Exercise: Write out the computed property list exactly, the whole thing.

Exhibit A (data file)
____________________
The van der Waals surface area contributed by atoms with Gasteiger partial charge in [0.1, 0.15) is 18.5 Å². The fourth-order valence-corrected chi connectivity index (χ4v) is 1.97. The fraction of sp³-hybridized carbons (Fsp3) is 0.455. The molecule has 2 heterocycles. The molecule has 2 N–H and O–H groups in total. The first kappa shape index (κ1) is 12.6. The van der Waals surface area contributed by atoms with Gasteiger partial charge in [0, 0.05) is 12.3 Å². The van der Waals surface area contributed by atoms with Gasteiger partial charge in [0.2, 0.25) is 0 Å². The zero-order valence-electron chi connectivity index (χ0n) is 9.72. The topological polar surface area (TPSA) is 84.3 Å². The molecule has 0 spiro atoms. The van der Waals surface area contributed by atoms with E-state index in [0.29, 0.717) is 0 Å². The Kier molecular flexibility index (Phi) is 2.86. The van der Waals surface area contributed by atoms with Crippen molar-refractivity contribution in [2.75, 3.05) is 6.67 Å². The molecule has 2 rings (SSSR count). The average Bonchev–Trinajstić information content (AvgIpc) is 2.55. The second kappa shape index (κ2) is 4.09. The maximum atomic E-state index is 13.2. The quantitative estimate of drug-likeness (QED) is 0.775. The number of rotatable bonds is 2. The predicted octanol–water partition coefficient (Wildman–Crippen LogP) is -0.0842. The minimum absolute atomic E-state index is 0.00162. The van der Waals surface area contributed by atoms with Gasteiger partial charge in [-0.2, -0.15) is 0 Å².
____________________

The van der Waals surface area contributed by atoms with Gasteiger partial charge in [0.1, 0.15) is 18.5 Å². The fourth-order valence-corrected chi connectivity index (χ4v) is 1.97. The fraction of sp³-hybridized carbons (Fsp3) is 0.455. The molecule has 2 heterocycles. The molecule has 2 N–H and O–H groups in total. The first kappa shape index (κ1) is 12.6. The van der Waals surface area contributed by atoms with Gasteiger partial charge in [0, 0.05) is 12.3 Å². The van der Waals surface area contributed by atoms with Gasteiger partial charge in [0.2, 0.25) is 0 Å². The zero-order valence-electron chi connectivity index (χ0n) is 9.72. The topological polar surface area (TPSA) is 84.3 Å². The molecule has 0 spiro atoms. The van der Waals surface area contributed by atoms with E-state index in [0.29, 0.717) is 0 Å². The Kier molecular flexibility index (Phi) is 2.86. The van der Waals surface area contributed by atoms with Crippen molar-refractivity contribution in [2.75, 3.05) is 6.67 Å². The molecule has 2 rings (SSSR count). The average Bonchev–Trinajstić information content (AvgIpc) is 2.55. The second kappa shape index (κ2) is 4.09. The maximum atomic E-state index is 13.2. The quantitative estimate of drug-likeness (QED) is 0.775. The number of rotatable bonds is 2. The predicted octanol–water partition coefficient (Wildman–Crippen LogP) is -0.0842. The minimum absolute atomic E-state index is 0.00162. The van der Waals surface area contributed by atoms with Gasteiger partial charge in [-0.2, -0.15) is 0 Å².